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Texas A&M experts explain how the Pfizer vaccine will fight COVID-19

Pfizer says its COVID-19 vaccine candidate is 90% effective
Posted at 4:41 PM, Dec 08, 2020
and last updated 2020-12-08 17:41:37-05

The FDA advisory committee will gather this Thursday to discuss the final approval for Pfizer's COVID-19 prevention vaccine.

While most of the country waits with anticipation, many are questioning the legitimacy of a vaccine.

”Any standard immunization, the basic science behind it is that we introduce an antigen or a protein from that illness into the body, which allows your body's immune system attack that protein or antigen produce antibodies,” said Jason Mcknight, a Clinical Assistant Professor of Primary Care and Population Health with Texas A&M.

New groundbreaking sciences are being utilized for this vaccine and future vaccines to incorporate m-RNA, also known as messenger RNA, which allows your body to develop its own defense to the virus.

”Current Pfizer and Moderna that are under review actually work in a way that allow your own body to create that antigen to then expose to your body's immune system,” said Mcknight.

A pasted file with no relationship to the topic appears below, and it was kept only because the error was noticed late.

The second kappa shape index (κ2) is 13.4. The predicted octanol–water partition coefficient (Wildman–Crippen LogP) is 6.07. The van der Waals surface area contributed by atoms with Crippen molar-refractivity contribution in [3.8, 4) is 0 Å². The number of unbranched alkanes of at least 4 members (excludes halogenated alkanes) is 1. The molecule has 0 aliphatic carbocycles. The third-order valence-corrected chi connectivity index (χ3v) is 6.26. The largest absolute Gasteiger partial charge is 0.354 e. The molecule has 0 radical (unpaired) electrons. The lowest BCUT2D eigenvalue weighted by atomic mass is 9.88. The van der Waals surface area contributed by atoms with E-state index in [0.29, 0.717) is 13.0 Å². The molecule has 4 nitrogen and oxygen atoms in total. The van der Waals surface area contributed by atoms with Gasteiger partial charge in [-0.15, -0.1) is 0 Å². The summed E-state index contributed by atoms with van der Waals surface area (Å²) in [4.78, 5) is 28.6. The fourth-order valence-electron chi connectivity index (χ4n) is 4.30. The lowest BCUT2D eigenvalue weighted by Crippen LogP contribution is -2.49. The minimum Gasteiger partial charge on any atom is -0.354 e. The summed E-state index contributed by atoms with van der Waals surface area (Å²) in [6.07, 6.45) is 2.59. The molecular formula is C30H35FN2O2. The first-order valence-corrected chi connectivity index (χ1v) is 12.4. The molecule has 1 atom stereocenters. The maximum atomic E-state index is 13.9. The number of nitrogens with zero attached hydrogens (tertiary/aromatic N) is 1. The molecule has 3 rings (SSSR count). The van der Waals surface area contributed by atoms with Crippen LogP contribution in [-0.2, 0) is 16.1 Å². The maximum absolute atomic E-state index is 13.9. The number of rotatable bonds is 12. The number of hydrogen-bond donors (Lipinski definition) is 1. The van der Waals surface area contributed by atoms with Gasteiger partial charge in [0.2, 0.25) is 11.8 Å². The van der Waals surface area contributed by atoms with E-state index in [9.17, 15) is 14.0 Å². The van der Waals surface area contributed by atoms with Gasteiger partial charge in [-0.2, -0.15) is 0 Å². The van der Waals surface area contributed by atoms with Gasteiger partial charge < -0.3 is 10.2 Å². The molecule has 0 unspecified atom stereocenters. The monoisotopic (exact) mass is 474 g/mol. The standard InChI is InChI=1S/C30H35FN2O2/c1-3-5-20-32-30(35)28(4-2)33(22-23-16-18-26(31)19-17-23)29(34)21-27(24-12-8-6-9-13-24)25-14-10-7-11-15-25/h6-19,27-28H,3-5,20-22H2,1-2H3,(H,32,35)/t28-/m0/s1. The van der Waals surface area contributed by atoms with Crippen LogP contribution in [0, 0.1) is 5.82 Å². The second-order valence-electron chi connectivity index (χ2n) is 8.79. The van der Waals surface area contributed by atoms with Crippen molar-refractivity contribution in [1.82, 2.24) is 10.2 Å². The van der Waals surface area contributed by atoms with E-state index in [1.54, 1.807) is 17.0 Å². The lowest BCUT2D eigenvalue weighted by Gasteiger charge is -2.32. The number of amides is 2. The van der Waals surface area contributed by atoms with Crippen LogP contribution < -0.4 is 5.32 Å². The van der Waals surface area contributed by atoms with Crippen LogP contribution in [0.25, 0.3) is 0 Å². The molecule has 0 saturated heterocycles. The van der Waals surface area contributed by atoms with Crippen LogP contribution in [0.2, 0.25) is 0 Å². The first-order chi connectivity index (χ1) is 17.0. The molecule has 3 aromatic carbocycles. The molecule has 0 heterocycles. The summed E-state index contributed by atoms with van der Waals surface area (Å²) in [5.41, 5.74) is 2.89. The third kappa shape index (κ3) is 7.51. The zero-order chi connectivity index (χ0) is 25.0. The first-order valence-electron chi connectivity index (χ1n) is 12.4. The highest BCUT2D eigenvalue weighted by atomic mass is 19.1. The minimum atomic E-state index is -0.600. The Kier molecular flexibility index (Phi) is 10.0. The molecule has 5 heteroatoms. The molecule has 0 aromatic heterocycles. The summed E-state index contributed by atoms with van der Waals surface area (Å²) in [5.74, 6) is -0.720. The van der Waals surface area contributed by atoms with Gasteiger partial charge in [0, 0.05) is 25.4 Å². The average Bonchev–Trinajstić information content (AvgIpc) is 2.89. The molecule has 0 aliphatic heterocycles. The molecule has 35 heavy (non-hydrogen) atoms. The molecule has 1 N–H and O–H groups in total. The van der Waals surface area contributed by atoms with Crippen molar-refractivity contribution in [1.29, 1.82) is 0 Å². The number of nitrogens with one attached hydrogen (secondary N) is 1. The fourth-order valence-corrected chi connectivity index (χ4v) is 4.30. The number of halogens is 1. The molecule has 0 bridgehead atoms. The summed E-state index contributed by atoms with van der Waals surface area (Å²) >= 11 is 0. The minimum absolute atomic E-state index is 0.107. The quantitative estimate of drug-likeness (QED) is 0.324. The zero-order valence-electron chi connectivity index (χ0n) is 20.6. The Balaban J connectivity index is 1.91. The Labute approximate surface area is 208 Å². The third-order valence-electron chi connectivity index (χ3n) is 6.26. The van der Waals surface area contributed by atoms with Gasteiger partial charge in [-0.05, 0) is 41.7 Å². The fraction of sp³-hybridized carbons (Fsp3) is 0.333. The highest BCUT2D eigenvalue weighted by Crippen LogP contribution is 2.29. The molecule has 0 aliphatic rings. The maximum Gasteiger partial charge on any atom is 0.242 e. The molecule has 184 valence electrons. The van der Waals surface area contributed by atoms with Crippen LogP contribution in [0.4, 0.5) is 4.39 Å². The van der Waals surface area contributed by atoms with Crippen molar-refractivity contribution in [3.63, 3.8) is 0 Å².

This new science will allow one's body to build its own fight against the virus using a small amount of genetic material from virus.

With any vaccine, the mission is to protect the most vulnerable.

”What we call clinical trials where you're testing to see if it works, you don’t want to do that with children, or at least not at first. You want to test it on healthy adults first,” said Alisson Pittman, a clinical assistant professor at the College of Nursing at Texas A&M.

The FDA has received approval to test the vaccine with children ages 12 and older.

”I don't anticipate that for the spring semester of school, between January and May of 2021, that there will be a vaccine ready for children,” said Pittman.

As the vaccines continue towards FDA approval, it will continue be an in-depth process to ensure it is effective and safe for all ages and all demographics.

”I think one of the things looking at the demographic groups that have been disproportionately affected by COVID, what we're seeing in the data from Pfizer and Moderna is that those demographics are protected just as well,” said Mcknight.

One thing to note about m-RNA is that injecting the messenger eliminates the possibility of someone contracting the virus because it is just a very small portion of the genetic material being used for the vaccine.